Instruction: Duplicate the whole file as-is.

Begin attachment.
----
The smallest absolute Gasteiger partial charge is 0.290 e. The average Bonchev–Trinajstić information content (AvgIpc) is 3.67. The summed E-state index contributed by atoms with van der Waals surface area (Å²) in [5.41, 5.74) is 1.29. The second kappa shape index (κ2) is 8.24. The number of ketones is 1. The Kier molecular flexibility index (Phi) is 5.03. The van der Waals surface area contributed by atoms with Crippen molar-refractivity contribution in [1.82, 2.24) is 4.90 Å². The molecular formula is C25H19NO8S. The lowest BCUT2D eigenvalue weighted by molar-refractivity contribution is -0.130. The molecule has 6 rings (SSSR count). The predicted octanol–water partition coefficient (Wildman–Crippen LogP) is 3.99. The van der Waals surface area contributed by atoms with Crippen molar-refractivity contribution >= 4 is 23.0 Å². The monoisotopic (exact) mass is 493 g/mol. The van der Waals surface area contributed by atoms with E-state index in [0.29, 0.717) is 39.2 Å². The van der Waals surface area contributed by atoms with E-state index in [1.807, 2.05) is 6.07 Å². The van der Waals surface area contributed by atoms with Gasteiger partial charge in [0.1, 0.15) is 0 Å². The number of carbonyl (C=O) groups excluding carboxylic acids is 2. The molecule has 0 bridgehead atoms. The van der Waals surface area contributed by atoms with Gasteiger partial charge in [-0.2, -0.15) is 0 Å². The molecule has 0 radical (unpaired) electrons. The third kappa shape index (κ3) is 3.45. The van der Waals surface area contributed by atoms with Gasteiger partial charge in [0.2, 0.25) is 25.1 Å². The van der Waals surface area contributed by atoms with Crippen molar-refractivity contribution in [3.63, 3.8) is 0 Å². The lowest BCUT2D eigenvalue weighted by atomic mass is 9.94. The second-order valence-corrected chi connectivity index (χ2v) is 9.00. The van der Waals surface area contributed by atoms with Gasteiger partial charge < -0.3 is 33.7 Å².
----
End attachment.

The smallest absolute Gasteiger partial charge is 0.290 e. The average Bonchev–Trinajstić information content (AvgIpc) is 3.67. The summed E-state index contributed by atoms with van der Waals surface area (Å²) in [5.41, 5.74) is 1.29. The second kappa shape index (κ2) is 8.24. The number of ketones is 1. The Kier molecular flexibility index (Phi) is 5.03. The van der Waals surface area contributed by atoms with Crippen molar-refractivity contribution in [1.82, 2.24) is 4.90 Å². The molecular formula is C25H19NO8S. The lowest BCUT2D eigenvalue weighted by molar-refractivity contribution is -0.130. The molecule has 6 rings (SSSR count). The predicted octanol–water partition coefficient (Wildman–Crippen LogP) is 3.99. The van der Waals surface area contributed by atoms with Crippen molar-refractivity contribution >= 4 is 23.0 Å². The monoisotopic (exact) mass is 493 g/mol. The van der Waals surface area contributed by atoms with E-state index in [0.29, 0.717) is 39.2 Å². The van der Waals surface area contributed by atoms with E-state index in [1.807, 2.05) is 6.07 Å². The van der Waals surface area contributed by atoms with Gasteiger partial charge in [0.1, 0.15) is 0 Å². The number of carbonyl (C=O) groups excluding carboxylic acids is 2. The molecule has 0 bridgehead atoms. The van der Waals surface area contributed by atoms with Gasteiger partial charge in [-0.2, -0.15) is 0 Å². The molecule has 0 radical (unpaired) electrons. The third kappa shape index (κ3) is 3.45. The van der Waals surface area contributed by atoms with Gasteiger partial charge in [0.2, 0.25) is 25.1 Å². The van der Waals surface area contributed by atoms with Crippen molar-refractivity contribution in [3.63, 3.8) is 0 Å². The lowest BCUT2D eigenvalue weighted by atomic mass is 9.94. The second-order valence-corrected chi connectivity index (χ2v) is 9.00. The van der Waals surface area contributed by atoms with Gasteiger partial charge < -0.3 is 33.7 Å².